Farmers have got nothing in return for ensuring national food security

PM Modi had promised that all loans would be waived, as part of the ‘sabka saath, sabka vikas’ poll promise, yet the UP government decided to waive loans of only about 25 per cent of the farmers, whereas Maharashtra waived loans of Rs 30,000 crores.

Written by V M Singh | Updated: June 22, 2017 11:10 am
farmer, farmer loan, farmer suicide, farmer debt, farmer loan waiver, kisan credit card, narendra modi, UP government, UP loan, indian express news, india news The return from his produce is not enough and he cannot even repay the interest on loans taken under the Kisan Credit Card; yet, Banks and other financial institutions are willing to increase the limit of the loan. (Representational image)

The government cannot accept the fact that farmers who have suppressed their woes for decades are now agitating across the country. It is a clear indication that the farmers’ patience has run out. For generations, the plight of the farmers has gone from bad to worse. But governments, irrespective of the political party, have only used farmers as a vote bank.

Every single farmer is in debt today. The return from his produce is not enough and he cannot even repay the interest on loans taken under the Kisan Credit Card; yet, Banks and other financial institutions are willing to increase the limit of the loan. After some years the loan amount multiplies but the continuing inability to pay pushes farmers to commit suicide.

Prime Minister Narendra Modi’s promise to the farmers of Uttar Pradesh that if voted to power his party would waive their loans came as a blessing. Needless to say, the farmers voted for the loan waiver. Once the UP government was formed, its first cabinet cleared a loan waiver of Rs 36,359 crores.

The PM had promised that all loans would be waived, as part of the ‘sabka saath, sabka vikas’ poll promise, yet the UP government decided to waive loans of only about 25% of the farmers. Maharashtra waived loans of Rs 30,000 crores. In Madhya Pradesh, Chief Minister Shivraj Singh Chouhan at first refused to admit that the police had fired upon protesting farmers – he said they were miscreants — and killed 6 people. Then he agreed and paid up Rs 1 crore to every farmer killed.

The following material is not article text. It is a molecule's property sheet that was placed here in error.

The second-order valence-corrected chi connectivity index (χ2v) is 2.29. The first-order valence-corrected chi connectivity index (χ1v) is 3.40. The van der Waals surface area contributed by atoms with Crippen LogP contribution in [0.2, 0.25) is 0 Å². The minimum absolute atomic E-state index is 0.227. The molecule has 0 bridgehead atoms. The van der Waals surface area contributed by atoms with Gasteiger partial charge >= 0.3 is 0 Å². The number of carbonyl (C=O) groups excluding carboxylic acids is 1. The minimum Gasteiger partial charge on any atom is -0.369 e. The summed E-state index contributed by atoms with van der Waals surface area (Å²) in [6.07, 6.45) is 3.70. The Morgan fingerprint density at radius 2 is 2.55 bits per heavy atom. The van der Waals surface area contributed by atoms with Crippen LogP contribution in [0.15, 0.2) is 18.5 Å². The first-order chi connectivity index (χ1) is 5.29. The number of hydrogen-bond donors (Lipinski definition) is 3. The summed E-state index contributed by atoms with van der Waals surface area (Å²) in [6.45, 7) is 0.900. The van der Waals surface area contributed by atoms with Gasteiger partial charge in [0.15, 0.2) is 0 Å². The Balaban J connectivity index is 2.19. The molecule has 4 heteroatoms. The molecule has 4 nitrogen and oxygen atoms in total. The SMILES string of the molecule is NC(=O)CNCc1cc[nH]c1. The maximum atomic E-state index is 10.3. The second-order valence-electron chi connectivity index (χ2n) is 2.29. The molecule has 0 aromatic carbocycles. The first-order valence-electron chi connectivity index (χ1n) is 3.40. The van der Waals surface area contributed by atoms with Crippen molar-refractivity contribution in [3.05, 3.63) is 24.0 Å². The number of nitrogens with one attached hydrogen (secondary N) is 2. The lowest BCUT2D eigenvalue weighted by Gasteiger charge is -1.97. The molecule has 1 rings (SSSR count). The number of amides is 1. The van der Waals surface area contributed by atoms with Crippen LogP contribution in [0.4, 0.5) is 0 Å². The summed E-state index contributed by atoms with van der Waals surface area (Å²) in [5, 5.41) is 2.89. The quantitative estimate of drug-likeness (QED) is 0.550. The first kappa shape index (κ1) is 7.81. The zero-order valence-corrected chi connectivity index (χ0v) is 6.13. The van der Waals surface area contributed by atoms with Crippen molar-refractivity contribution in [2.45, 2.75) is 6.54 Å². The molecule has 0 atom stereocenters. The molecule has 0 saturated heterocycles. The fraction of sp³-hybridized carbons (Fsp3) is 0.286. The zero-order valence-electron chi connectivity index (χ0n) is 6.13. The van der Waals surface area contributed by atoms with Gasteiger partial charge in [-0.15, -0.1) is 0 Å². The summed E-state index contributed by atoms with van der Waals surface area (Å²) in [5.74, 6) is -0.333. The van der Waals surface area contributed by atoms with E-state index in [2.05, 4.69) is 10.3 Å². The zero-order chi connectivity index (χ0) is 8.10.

Meanwhile, the Punjab Government is said to be considering a waiver. But Tamil Naidu’s farmers, try as they might, did not succeed in their demand for a loan waiver. They brought skulls as props and put them on display in front of TV cameras at Delhi’s Jantar Mantar, they shaved their moustache on one side, they drank urine and ate rats, all through their 41 day agitation.

We call ourselves an agrarian society where the farmers who feed the nation get bullets in return. The farmers need to be respected.

But farmer agitations have almost withered away in recent decades. Even if some organisation tries something, the government is quick to crush it. The vacuum has meant that political parties have sought to divide farmers along caste lines and sometimes, even religious lines. But they have failed to fundamentally fix the problem, which is why has farming become a losing proposition?

If our forefathers were as complacent about farming the way we are, we would not have ventured into agriculture. Every farmer has contributed to feeding the country’s large population, but what has he got in return? An enormous debt. The situation is so grave that if financial institutions refuse to give loans against the Kisan Credit Card, we will have many more farmers’ suicides.

Finally, the farmers have begun to believe that their strength lies in numbers. On June 16, as many as 130 farmer organisations all over the country gathered at Delhi’s Gandhi Peace Foundation to forge a national alliance that would jointly agitate so as to mitigate farm hardships

This alliance’s two-point agenda is to push for loan waivers and increase the minimum support price (MSP) as per the recommendations of the National Commission for Farmers, popularly known as the Swaminathan Commission. Both agenda items must be synchronised to work simultaneously. If the loan is waived and the MSP isn’t increased, then next year the loans will go up; on the other hand if the MSP is increased and the loan not waived, then the money obtained from an increased MSP will be used to repay the debt. In either case, the farmers’ plight will remain the same.

The Prime Minister has understood the gravity of the problem and has promised both – a loan waiver and a remunerative MSP consisting of 150 per cent of the cost of production. Yet, for reasons best known to him or his government or the party, neither of the two issues are being implemented. The country remains a silent spectator to a suicide by a desperate farmer every half an hour in the country.

Certainly, these agitations will be peaceful unless the Government provokes the farmers by choosing to fire like in Mandsaur. I only wish the government, which has been extremely sensitive to the need of the corporate sector, who by waiving annual loans worth lacs of crores spares a thought for the farmers who on one hand feed the nation and on the other hand cannot even muster a meal for their family.

V M Singh is the president of the Rashtriya Kisan Mazdoor party
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